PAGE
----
Stations in big cities now have ticket machines with interface in both Russian and English. You can either buy a ticket or print the ticket you previously bought on the site. To print a ticket, you can either enter the booking code or scan the bar code from the electronic reservation. These machines don't accept cash, only debit/credit cards.
There are many agencies selling Russian train tickets abroad – RealRussia (http://www.realrussia.co.uk), RussianTrains (http://russiantrains.com) or RussianTrain (http://russiantrain.com). They have English-language website and can deliver the ticket by post to your home address, but prices are 30-50% higher.
Generally, buying tickets from Russia to any other CIS country is same as for domestic routes, because all CIS railway companies share a common reservation system. This does not apply for ticket from abroad to Russia – you have to buy the ticket at railway company of the departure country.
Travel time can vary from several hours to several days. There are more types of train between the two largest cities than between any other two cities in Russia. Apart from ordinary trains, there are rapid trains Sapsan that run by day only and cover the 650km between Moscow and Saint Petersburg in 4 hours. Some of the overnight trains are quite luxurious — these include the traditional The Red Arrow service and the newer, fake-Czarist-era Nikolaevsky Express, complete with attendants in 19-century uniforms. Sheets, towels and prepacked breakfasts are included in all the better trains. Shared bathroom facilities are located at the end of the train car. There are special hatches that one may use to secure the door of the compartment from the inside during the night.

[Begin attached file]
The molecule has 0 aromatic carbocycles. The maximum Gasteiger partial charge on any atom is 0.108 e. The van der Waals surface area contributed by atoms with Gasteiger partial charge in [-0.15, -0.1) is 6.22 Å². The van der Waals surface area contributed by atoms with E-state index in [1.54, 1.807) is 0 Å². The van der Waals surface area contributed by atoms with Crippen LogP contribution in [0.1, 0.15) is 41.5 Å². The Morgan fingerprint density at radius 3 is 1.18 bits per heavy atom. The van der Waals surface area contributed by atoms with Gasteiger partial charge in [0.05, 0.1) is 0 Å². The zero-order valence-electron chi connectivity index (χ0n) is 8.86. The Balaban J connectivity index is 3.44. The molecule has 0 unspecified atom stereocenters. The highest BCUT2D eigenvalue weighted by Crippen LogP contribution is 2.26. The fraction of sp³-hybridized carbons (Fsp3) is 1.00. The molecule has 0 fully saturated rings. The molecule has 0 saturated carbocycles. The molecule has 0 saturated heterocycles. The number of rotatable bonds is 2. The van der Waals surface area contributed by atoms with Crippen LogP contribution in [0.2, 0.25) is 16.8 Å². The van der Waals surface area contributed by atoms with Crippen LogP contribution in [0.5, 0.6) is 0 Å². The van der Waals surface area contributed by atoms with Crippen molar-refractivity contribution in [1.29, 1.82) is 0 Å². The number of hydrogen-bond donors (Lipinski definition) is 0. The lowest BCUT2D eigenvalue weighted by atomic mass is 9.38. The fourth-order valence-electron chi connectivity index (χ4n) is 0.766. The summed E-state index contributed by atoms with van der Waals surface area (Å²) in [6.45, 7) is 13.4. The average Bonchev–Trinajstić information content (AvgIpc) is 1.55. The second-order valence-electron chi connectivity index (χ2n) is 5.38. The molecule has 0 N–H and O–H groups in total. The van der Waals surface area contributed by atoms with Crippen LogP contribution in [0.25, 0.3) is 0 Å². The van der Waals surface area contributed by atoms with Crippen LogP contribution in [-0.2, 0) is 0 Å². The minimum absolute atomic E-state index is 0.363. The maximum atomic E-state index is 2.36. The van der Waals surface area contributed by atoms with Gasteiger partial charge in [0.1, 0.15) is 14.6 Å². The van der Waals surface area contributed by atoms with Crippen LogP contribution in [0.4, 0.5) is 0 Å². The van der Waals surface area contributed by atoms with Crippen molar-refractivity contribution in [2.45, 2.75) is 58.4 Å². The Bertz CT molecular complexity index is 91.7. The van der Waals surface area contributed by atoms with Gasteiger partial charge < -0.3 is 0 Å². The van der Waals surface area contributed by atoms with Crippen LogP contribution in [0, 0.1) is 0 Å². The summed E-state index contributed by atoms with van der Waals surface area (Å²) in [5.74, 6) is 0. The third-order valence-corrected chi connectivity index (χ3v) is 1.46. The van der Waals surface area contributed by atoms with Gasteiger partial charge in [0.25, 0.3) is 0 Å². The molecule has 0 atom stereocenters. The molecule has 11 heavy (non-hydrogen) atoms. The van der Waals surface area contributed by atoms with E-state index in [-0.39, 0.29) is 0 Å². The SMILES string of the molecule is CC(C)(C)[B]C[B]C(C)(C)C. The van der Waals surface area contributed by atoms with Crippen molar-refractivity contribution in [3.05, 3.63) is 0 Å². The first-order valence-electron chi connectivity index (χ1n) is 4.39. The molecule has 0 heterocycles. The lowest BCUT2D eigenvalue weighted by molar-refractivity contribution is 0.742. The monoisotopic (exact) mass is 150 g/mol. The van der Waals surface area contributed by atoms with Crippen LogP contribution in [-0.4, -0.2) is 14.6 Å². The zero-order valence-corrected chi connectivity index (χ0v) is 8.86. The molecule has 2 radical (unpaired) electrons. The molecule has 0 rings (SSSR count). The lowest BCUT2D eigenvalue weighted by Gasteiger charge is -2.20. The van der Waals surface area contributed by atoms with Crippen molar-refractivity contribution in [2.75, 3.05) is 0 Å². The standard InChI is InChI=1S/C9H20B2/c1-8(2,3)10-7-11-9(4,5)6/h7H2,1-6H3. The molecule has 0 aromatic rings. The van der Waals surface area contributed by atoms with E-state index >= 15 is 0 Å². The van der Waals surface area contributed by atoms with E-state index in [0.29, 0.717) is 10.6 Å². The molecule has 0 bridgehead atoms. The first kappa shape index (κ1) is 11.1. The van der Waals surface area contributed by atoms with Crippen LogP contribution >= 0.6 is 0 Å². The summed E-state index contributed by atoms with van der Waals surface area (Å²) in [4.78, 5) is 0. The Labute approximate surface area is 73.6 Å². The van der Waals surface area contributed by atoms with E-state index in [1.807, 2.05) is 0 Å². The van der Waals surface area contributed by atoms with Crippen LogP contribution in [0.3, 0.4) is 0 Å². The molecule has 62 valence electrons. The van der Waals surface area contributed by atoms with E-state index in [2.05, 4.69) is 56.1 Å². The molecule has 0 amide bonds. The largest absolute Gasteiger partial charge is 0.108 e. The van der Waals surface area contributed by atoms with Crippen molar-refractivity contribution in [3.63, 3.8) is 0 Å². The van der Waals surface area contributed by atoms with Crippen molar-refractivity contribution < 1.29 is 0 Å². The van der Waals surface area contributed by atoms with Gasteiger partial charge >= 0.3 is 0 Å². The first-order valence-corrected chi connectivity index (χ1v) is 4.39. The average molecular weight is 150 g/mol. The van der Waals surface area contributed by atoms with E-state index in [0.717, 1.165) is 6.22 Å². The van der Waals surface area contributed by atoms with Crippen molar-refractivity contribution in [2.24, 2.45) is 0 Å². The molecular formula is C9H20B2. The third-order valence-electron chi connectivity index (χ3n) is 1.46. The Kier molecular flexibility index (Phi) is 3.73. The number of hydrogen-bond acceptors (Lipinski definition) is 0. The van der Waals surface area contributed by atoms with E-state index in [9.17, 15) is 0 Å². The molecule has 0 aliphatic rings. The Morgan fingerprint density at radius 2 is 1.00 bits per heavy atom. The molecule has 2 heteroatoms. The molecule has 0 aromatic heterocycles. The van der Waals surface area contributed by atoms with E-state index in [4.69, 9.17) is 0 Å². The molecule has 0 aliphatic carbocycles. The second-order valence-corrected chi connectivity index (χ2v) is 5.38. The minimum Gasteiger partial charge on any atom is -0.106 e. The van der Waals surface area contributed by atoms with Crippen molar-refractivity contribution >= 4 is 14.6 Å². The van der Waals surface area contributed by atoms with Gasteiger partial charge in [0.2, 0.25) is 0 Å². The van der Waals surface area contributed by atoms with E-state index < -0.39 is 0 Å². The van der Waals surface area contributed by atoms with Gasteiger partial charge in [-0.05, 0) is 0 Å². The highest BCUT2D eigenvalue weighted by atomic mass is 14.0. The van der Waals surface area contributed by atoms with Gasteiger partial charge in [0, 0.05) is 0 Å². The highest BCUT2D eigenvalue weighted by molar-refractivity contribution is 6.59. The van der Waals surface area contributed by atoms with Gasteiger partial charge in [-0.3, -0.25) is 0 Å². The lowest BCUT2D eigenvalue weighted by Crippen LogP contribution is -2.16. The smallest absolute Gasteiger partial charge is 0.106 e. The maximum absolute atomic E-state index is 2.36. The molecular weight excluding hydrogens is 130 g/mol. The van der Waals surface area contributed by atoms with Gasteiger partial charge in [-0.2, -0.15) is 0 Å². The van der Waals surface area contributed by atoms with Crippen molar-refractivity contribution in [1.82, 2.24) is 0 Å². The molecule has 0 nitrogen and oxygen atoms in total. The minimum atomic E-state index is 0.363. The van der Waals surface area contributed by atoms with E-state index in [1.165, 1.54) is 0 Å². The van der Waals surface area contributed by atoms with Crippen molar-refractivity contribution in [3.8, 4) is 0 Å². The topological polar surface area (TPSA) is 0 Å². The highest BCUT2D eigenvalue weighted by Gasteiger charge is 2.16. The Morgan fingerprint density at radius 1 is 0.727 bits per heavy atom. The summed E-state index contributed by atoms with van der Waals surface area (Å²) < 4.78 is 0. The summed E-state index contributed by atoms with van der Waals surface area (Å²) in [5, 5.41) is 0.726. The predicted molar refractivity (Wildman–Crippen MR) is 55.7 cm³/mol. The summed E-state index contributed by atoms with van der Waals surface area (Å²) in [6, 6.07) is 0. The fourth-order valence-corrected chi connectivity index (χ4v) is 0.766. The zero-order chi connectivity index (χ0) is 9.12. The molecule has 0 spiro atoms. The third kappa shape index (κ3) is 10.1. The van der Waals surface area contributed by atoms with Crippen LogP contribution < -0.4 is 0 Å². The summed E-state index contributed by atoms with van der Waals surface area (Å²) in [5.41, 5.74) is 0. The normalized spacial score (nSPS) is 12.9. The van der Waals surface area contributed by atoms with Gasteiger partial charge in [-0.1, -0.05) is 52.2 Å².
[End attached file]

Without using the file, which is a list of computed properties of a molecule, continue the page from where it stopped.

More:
Moscow-Saint Petersburg Express Train takes 5 hours of travel and costs RUB2400. Trains are only slightly air conditioned. No one in the Moscow train station speaks any English, so if you are not familiar enough with Russian to purchase your train ticket in person, it is suggested that you purchase online or through your hotel concierge or travel agent before you depart. Also, note that all signs inside the train station are in Russian only, so finding your correct platform can be challenging. The dining car of the express train is nicely appointed with real table linens, and an impressive menu and wine list, but is 3 to 4 times more expensive than eating in the city before and after you travel.
Trains stop at stations for long time, about 15-20 minutes. Check the timetable placed on door at the end of corridor. During stop you can buy various meals and drinks at platform from locals for pretty reasonable prices. Frequently, traders will walk through the cars between stops and sell everything from crockery to clothes to Lay's chips.